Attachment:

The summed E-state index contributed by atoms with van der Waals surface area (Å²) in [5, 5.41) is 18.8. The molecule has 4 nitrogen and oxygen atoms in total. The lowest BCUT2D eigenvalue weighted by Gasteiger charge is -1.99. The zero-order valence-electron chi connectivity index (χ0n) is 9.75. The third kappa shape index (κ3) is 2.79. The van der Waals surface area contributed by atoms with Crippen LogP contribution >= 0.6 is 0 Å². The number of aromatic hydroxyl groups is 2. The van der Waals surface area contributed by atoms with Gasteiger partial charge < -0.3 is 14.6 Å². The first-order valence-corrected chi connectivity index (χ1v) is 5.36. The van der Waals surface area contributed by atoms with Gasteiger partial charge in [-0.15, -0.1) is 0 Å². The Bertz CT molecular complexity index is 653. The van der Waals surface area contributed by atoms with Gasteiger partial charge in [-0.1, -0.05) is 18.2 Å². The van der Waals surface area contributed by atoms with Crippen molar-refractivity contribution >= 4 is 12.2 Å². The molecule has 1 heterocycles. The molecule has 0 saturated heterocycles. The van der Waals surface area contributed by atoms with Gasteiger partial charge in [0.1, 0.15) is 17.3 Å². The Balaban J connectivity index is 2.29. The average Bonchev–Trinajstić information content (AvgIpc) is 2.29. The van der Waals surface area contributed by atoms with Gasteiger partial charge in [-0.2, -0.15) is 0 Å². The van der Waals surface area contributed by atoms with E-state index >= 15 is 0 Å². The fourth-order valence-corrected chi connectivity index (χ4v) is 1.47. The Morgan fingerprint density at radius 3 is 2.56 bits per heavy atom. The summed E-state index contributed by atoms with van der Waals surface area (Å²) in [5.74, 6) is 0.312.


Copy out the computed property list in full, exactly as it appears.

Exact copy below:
The summed E-state index contributed by atoms with van der Waals surface area (Å²) in [5, 5.41) is 18.8. The molecule has 4 nitrogen and oxygen atoms in total. The lowest BCUT2D eigenvalue weighted by Gasteiger charge is -1.99. The zero-order valence-electron chi connectivity index (χ0n) is 9.75. The third kappa shape index (κ3) is 2.79. The van der Waals surface area contributed by atoms with Crippen LogP contribution >= 0.6 is 0 Å². The number of aromatic hydroxyl groups is 2. The van der Waals surface area contributed by atoms with Gasteiger partial charge < -0.3 is 14.6 Å². The first-order valence-corrected chi connectivity index (χ1v) is 5.36. The van der Waals surface area contributed by atoms with Gasteiger partial charge in [-0.15, -0.1) is 0 Å². The Bertz CT molecular complexity index is 653. The van der Waals surface area contributed by atoms with Gasteiger partial charge in [-0.1, -0.05) is 18.2 Å². The van der Waals surface area contributed by atoms with Crippen molar-refractivity contribution >= 4 is 12.2 Å². The molecule has 1 heterocycles. The molecule has 0 saturated heterocycles. The van der Waals surface area contributed by atoms with Gasteiger partial charge in [0.1, 0.15) is 17.3 Å². The Balaban J connectivity index is 2.29. The average Bonchev–Trinajstić information content (AvgIpc) is 2.29. The van der Waals surface area contributed by atoms with Gasteiger partial charge in [-0.2, -0.15) is 0 Å². The van der Waals surface area contributed by atoms with E-state index >= 15 is 0 Å². The fourth-order valence-corrected chi connectivity index (χ4v) is 1.47. The Morgan fingerprint density at radius 3 is 2.56 bits per heavy atom. The summed E-state index contributed by atoms with van der Waals surface area (Å²) in [5.74, 6) is 0.312.